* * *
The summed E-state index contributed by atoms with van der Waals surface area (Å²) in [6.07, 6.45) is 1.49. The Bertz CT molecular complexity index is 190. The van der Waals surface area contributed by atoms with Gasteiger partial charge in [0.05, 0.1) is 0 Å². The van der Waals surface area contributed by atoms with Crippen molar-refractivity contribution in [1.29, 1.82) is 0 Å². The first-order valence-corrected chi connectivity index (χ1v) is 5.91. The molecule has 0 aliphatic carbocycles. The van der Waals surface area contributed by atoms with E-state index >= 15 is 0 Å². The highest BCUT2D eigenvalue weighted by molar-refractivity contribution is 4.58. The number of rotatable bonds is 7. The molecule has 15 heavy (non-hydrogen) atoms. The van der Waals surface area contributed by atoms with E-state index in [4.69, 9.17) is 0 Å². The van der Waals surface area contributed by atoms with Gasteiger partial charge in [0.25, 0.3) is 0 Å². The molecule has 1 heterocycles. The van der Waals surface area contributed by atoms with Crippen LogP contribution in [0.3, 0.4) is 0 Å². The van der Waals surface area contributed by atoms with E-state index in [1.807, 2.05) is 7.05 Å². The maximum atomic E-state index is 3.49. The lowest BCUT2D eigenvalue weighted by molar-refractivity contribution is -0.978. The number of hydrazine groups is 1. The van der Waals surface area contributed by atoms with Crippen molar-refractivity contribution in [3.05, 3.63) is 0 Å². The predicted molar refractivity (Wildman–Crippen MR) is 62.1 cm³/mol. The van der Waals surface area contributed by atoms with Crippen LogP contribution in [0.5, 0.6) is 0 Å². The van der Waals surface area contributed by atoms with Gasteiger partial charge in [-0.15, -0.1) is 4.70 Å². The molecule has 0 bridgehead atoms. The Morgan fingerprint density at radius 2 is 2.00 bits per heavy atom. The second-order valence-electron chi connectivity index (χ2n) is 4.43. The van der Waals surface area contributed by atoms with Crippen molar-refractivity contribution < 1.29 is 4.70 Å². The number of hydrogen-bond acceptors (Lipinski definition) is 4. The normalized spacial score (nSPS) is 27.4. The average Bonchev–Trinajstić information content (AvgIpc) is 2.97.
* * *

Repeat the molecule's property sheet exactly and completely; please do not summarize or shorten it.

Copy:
The summed E-state index contributed by atoms with van der Waals surface area (Å²) in [6.07, 6.45) is 1.49. The Bertz CT molecular complexity index is 190. The van der Waals surface area contributed by atoms with Gasteiger partial charge in [0.05, 0.1) is 0 Å². The van der Waals surface area contributed by atoms with Crippen molar-refractivity contribution in [1.29, 1.82) is 0 Å². The first-order valence-corrected chi connectivity index (χ1v) is 5.91. The molecule has 0 aliphatic carbocycles. The van der Waals surface area contributed by atoms with E-state index >= 15 is 0 Å². The highest BCUT2D eigenvalue weighted by molar-refractivity contribution is 4.58. The number of rotatable bonds is 7. The molecule has 15 heavy (non-hydrogen) atoms. The van der Waals surface area contributed by atoms with E-state index in [4.69, 9.17) is 0 Å². The van der Waals surface area contributed by atoms with Gasteiger partial charge in [0.25, 0.3) is 0 Å². The molecule has 1 heterocycles. The van der Waals surface area contributed by atoms with Crippen LogP contribution in [0.3, 0.4) is 0 Å². The van der Waals surface area contributed by atoms with E-state index in [1.807, 2.05) is 7.05 Å². The maximum atomic E-state index is 3.49. The lowest BCUT2D eigenvalue weighted by molar-refractivity contribution is -0.978. The number of hydrazine groups is 1. The van der Waals surface area contributed by atoms with Crippen molar-refractivity contribution in [3.05, 3.63) is 0 Å². The predicted molar refractivity (Wildman–Crippen MR) is 62.1 cm³/mol. The van der Waals surface area contributed by atoms with Crippen LogP contribution in [0.5, 0.6) is 0 Å². The van der Waals surface area contributed by atoms with Gasteiger partial charge in [-0.15, -0.1) is 4.70 Å². The molecule has 0 bridgehead atoms. The Morgan fingerprint density at radius 2 is 2.00 bits per heavy atom. The second-order valence-electron chi connectivity index (χ2n) is 4.43. The van der Waals surface area contributed by atoms with Crippen molar-refractivity contribution < 1.29 is 4.70 Å². The number of hydrogen-bond acceptors (Lipinski definition) is 4. The normalized spacial score (nSPS) is 27.4. The average Bonchev–Trinajstić information content (AvgIpc) is 2.97.